During engagements with the residents of the Priority Block the open space in the centre of the block was prioritized and further discussion both formal and informal were had time and again about what the space might be used for and which needs it may meet for the community, but also what potential it had for new opportunities for the residents.

These findings were developed into a full-scale community planning workshop, hosted and facilitated by 1to1 on 24 October 2020.

Planning and Preparing the workshop

Using their experience the 1to1 and TUT team had a meeting and brainstorming session to establish an appropriate way forward and how the workshop wherein the Bertrams residents may fully participate in the panning of their space. Although to date a number of notions around the requirements and opportunities of the space existed, it was critical to begin formalising theses suggestions and prioritizing them. To this effect, the team decided that it is important to achieve a degree of consensus around what the major priorities of the entire community are. To do this, a democratic method was assumed, to provide an equal representation for each community member.

Additionally, it was considered important to allow all residents to participate in the workshop in a safe manner, that keeps with the necessary covid-19 protocol. Thus the workshop provided a 100ml bottle of hand sanitiser as well as a separate, individually sealed snack and drink. Social distancing was encouraged and masks were compulsory.

Deciding what is important

The workshop was conceived as a prioritization exercise by voting. In pairs, residents were given a set of 10 cards that depicted a theme that had arisen through previous engagements with community, involved NGOs and even the municipality. The cards were illustrated and translated to make them as accessible as possible by all. They were also laminated to make them easily cleaned using sanitiser to keep with COVID-19 protocols. Each pair was allowed time to discuss the 10 themes and select the 5 that they felt were the most important to be addressed in the space. Thereafter, they would stick their prioritized cards on a board as votes. This meant we could visually see which themes were the most important to the community collectively because each card acted as a vote.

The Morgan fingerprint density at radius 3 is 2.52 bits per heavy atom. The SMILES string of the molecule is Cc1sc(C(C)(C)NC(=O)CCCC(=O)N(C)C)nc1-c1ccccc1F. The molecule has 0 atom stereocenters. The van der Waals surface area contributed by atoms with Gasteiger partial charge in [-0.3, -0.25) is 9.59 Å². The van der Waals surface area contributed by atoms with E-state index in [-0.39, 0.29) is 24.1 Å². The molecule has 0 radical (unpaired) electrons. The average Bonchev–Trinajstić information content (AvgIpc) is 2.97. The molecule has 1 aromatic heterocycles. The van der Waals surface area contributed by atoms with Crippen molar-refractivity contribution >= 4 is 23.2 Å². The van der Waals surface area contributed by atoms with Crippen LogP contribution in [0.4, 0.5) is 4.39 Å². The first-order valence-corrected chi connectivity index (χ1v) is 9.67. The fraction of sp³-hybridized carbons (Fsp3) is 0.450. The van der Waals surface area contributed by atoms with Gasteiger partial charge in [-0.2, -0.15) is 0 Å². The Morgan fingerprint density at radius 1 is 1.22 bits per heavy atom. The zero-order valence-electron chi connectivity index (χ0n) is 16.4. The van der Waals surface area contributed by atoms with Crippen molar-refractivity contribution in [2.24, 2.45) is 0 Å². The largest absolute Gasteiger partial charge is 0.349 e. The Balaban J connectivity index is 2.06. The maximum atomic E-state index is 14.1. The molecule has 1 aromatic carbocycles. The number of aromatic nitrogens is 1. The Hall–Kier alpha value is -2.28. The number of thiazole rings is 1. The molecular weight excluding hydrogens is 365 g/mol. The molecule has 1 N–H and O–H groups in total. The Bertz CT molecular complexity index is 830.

Counting the votes for priority themes in the space. (Zulu Sogoni, 1to1)

Counting of the votes was held and the 5 major priorities for the space were decided. They were:

  1. Business
  2. Social Services
  3. Security
  4. Farming
  5. Children’s Space

Exploring concepts collectively

The second part of the workshop required 5 groups to be formed, with one 1to1 facilitators at the helm of each group and a supporter from either ICRC or PlanAct. For this exercise Afua Wilcox the previous project manager of the Bertrams CEP was one of 1to1’s facilitators, as well as Setshaba Raseroka, Ndumiso Jako, Christine Botha and Suzette van der Walt.

The final briefing with facilitators before the workshop (Sogoni, 1to1)

Design ideas for a “Space for children” being captured. (Sogoni, 1to1)

The groups were formed by allowing residents to choose which of the five themes they would like to be a part of exploring. Armed with drawings of the space each facilitator and partner would host a discussion in the space with their group and start to explore what the accommodation of their theme might look like and how it might be implemented in the space. This was an informal discussion of ideas to start the conversation. It was critical the facilitators listened, took notes and drew the ideas the were raised.

Thereafter, the groups presented their ideas to the entire community in attendance and were asked questions to clarify and elaborate on their ideas.

The community “Farming” group sharing their ideas. Monica Hasambo from ICRC is their spokesperson. (Sogoni, 1to1)

Deciding what is most important

The collection of major priorities and ideas around their implementation was extremely helpful, but often with limited resources, it is difficult to decide where one might begin with these types of projects. As a result, a final vote was given to each resident that allowed them, now that they had heard how the different themes might be implemented, to determine which intervention was the most important to them. These votes were cast on the boards and publicly counted. The major priority for the site was to secure the space. It appeared residents were hesitant to invest in the space if they weren’t certain that it would be safe from vandalism and theft.

Who will do it?

The final part of the workshop involved the formation of a Community Space Planning Committee, which was done by individuals being nominated to join the official task team with 1to1, PlanAct, ICRC and TUT. These individuals were invited to a co-design workshop where the ideas collected would be translated into a spatial design proposal.

The volunteers signing an official sign up sheet to show their commitment. (Sogoni, 1to1)

–  Suzette van der Walt